The President said he did not believe we could take up anything in Cabinet to-day. Probably none of us were in a right frame of mind for deliberation; he was not. He wanted to see General Halleck at once. Stanton left abruptly. I retired slowly. The President hurried and overtook me. We walked together across the lawn to the Departments and stopped and conversed a few moments at the gate. He said, with a voice and countenance which I shall never forget, that he had dreaded yet expected this; that there has seemed to him for a full week a determination that Lee, though we had him in our hands, should escape with his force and plunder. “And that, my God, is the last of this Army of the Potomac! There is bad faith somewhere. Meade has been pressed and urged, but only one of his generals was for an immediate attack, was ready to pounce on Lee; the rest held back. What does it mean, Mr. Welles? Great God! what does it mean?” . . . .

I can see that the shadows which have crossed my mind have clouded the President’s also. On only one or two occasions have I ever seen the President so troubled, so dejected and discouraged.

---Pres. Abraham Lincoln today writes a letter of stern rebuke to Gen. George G. Meade, whose army has failed to capture Lee’s army in a timely fashion---but does not send it.  It remains in his files.  The letter reads:

Executive Mansion,

Washington, July 14, 1863.

Major General Meade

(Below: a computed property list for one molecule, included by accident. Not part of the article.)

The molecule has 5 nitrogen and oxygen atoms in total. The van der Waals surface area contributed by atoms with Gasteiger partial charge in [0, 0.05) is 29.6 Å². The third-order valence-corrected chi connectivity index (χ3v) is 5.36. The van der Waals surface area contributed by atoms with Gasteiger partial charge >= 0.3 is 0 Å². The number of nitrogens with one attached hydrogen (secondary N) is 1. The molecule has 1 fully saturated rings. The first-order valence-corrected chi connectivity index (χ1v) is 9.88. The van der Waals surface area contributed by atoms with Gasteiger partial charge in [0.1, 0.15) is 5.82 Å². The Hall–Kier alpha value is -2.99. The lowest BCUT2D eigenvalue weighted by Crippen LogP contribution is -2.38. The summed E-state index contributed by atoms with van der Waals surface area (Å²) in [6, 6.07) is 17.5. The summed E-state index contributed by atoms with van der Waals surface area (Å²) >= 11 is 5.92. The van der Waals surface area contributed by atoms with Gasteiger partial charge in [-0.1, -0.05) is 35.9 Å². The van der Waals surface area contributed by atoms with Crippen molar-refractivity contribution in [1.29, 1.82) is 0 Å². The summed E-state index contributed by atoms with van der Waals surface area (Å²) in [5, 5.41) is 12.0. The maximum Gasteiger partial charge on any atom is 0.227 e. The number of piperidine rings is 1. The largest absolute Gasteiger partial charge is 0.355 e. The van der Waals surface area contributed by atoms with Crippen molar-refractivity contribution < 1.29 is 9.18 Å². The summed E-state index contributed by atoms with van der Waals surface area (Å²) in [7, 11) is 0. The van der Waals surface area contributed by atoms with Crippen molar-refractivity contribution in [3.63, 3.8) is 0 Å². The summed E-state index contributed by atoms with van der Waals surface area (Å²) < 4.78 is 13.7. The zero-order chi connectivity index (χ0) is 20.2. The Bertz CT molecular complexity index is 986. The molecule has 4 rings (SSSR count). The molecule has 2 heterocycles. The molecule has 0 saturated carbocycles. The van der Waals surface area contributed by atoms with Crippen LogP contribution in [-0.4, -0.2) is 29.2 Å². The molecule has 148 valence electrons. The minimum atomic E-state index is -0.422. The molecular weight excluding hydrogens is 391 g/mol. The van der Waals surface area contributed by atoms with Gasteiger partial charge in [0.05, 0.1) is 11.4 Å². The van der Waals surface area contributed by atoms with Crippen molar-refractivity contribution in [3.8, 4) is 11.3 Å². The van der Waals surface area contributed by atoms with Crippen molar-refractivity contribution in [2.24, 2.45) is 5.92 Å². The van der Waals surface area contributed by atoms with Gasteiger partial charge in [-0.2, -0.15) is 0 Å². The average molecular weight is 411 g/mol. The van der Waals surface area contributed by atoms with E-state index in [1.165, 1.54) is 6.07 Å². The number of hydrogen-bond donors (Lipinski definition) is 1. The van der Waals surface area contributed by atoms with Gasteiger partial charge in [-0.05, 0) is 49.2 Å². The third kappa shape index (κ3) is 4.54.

I have just seen your despatch to Gen. Halleck, asking to be relieved of your command, because of a supposed censure of mine. I am very--very--grateful to you for the magnificent success you gave the cause of the country at Gettysburg; and I am sorry now to be the author of the slightest pain to you. But I was in such deep distress myself that I could not restrain some expression of it. I had been oppressed nearly ever since the battles at Gettysburg, by what appeared to be evidences that yourself, and Gen. Couch, and Gen. Smith, were not seeking a collision with the enemy, but were trying to get him across the river without another battle. What these evidences were, if you please, I hope to tell you at some time, when we shall both feel better. The case, summarily stated is this. You fought and beat the enemy at Gettysburg; and, of course, to say the least, his loss was as great as yours. He retreated; and you did not, as it seemed to me, pressingly pursue him; but a flood in the river detained him, till, by slow degrees, you were again upon him. You had at least twenty thousand veteran troops directly with you, and as many more raw ones within supporting distance, all in addition to those who fought with you at Gettysburg; while it was not possible that he had received a single recruit; and yet you stood and let the flood run down, bridges be built, and the enemy move away at his leisure, without attacking him. And Couch and Smith! The latter left Carlisle in time, upon all ordinary calculation, to have aided you in the last battle at Gettysburg; but he did not arrive. At the end of more than ten days, I believe twelve, under constant urging, he reached Hagerstown from Carlisle, which is not an inch over fifty five miles, if so much. And Couch's movement was very little different.